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Ten things I learned from the Thunder's Media Day interviews

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Serge Ibaka's three point attempts will be down, for starters.

Chillin', preppin'
Chillin', preppin'
Mark D. Smith-USA TODAY Sports

The Thunder held their annual media day yesterday. As part of the festivities, each Thunder player was given a short interview by Lesley McCaslin and Michael Cage of Thunder TV. Sam Presti and Billy Donovan were given interviews as well. You can watch the whole thing on the Thunder's website.

Here are the ten most interesting things I learned from the two hours of interviews. Some are silly, some are serious.

1. Serge Ibaka will not take as many threes in 2016-17

Ibaka has had the three as a part of his arsenal for roughly three years. For the first two years, Ibaka would only take a three about once a game, if that. But last season, Ibaka took roughly three attempts from three per game. During yesterday's media interviews, Ibaka says that his three will definitely be downplayed.

Michael Cage: "Your mid-range shot is equally as consistent as your shot from downtown. Is that something that's a big part of your game as well?"

Serge Ibaka: "Yeah, mid-shot is something I want to keep, you know? This year, you're going to see it a lot. Maybe a little less three point range."

2. Enes Kanter lived out of a hotel for 55 Days last season

Michael Cage: "How difficult is it to be traded mid-season to another team and become a starter and do what you did?"

Enes Kanter: "Oh, it's too hard. First of all, staying at that hotel for like 55 days. I was just at the hotel for 55 days. I just stayed there."

3. Sam Presti sees this as the deepest team the Thunder have ever had

Lesley McCaslin: "What does that mean to you, seeing how far these guys have come and knowing that they're going to get their shot again?"

Sam Presti: "I think one of the things for us, given the circumstances of last season. You know, we were dealing with injuries. Like a lot of other teams were. But we tried to be opportunistic during that period of time. And we were able to bring on Dion and Novak and Kanter and Augustin and Singler. We obviously were doing that with the expectation that we'd be seeing the full team playing that season. With that not being the case, as we looked at this season, we see a few things.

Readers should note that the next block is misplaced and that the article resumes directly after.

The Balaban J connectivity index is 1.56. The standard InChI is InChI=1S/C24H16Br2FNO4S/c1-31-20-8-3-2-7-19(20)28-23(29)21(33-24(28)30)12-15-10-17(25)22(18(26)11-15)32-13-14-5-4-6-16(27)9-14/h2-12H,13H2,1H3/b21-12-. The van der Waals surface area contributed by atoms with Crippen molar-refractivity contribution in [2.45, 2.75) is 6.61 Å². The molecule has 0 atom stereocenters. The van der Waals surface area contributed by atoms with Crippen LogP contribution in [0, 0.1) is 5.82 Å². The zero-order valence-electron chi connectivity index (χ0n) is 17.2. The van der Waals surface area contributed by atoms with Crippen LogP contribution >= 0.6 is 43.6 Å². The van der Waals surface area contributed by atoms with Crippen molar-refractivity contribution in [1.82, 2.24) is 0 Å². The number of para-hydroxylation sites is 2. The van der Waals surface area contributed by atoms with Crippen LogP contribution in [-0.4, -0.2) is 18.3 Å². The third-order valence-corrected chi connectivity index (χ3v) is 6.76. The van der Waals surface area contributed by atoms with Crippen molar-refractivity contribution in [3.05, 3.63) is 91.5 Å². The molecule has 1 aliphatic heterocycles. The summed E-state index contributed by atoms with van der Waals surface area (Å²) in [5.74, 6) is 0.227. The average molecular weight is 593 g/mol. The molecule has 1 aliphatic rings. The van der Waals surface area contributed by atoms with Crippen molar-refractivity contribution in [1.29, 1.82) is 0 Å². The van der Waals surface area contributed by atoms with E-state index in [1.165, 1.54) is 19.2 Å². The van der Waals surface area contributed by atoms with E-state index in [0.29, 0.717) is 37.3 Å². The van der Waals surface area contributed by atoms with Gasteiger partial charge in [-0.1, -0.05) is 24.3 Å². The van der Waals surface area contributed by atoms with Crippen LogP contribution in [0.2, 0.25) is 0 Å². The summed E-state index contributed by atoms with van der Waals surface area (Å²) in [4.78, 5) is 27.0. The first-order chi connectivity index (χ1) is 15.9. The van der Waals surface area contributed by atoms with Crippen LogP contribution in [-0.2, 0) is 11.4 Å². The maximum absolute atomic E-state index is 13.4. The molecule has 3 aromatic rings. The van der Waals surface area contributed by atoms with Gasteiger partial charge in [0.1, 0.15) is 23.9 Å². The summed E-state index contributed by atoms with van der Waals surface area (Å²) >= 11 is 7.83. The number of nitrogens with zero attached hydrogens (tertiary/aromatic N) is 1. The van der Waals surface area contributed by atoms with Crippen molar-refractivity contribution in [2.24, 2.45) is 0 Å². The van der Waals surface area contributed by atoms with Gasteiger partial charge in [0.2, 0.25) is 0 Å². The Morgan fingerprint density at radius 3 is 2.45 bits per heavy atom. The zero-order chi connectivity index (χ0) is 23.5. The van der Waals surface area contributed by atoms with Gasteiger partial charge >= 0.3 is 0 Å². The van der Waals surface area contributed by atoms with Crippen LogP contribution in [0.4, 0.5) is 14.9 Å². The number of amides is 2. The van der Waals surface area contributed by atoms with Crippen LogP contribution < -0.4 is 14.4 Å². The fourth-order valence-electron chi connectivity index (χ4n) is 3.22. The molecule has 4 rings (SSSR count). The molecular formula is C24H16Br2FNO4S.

One, I think we're a deeper team than we've been through our history in Oklahoma City. The average age of our rotation is 26, which is right in line with our core players. Which is where we'd like it to be.

And I think the other thing about it is that there's a significant level of upside to the team, given the fact that the team has not played together. And we're excited about the different combinations that Billy and his staff can find."

To put this into context, the Thunder have been to the NBA Finals once and the Western Conference Finals twice. For Presti to call this the deepest team ever is a very strong statement. It's not Presti saying "if we don't win a title, this year was really a bust". I think Presti is moreso trying to indicate that the expectations for this year's team are extremely high.

This statement also indicates that Presti probably won't be looking for any specific role players in the trade market this season. The Thunder have a man for every job.

4. Andre Roberson was the catalyst behind Morrow's "quick release" jumper, developed last season

Anthony Morrow: "I had to change my shot because of [Roberson]. Yeah. ... You gotta worry about him chasing you around, he's so athletic. He blocks my shot more than anybody in practice. So I had to change my release. He's 6'7. He blocked my shot last week in pickup."

If Roberson is the real reason behind Morrow's quick shot, then he's been worth every penny.

5. Steve Novak, an 8 team veteran, believes the Thunder serve the best food

Michael Cage: "What are your good eating habits?"

Steve Novak: "There's no team that I've been on that's better than Oklahoma City in terms of, we literally can come in and have breakfast. We can have lunch. And the food that's provided for us at our practice facility is as good as it gets. It's organic. They literally offered to take us to the farm where a lot of the food that we eat is raised. It's just incredible. So, we have really really good options here. As you know, when you're 17 or 18 you can eat what you want. And all of a sudden, you have to start watching what you eat."

Wait, the Thunder can literally go out to the farm where their food is raised? This definitely calls for a team field trip.

6. Steven Adams is going to wear a "mule-ay" hair style on the court next year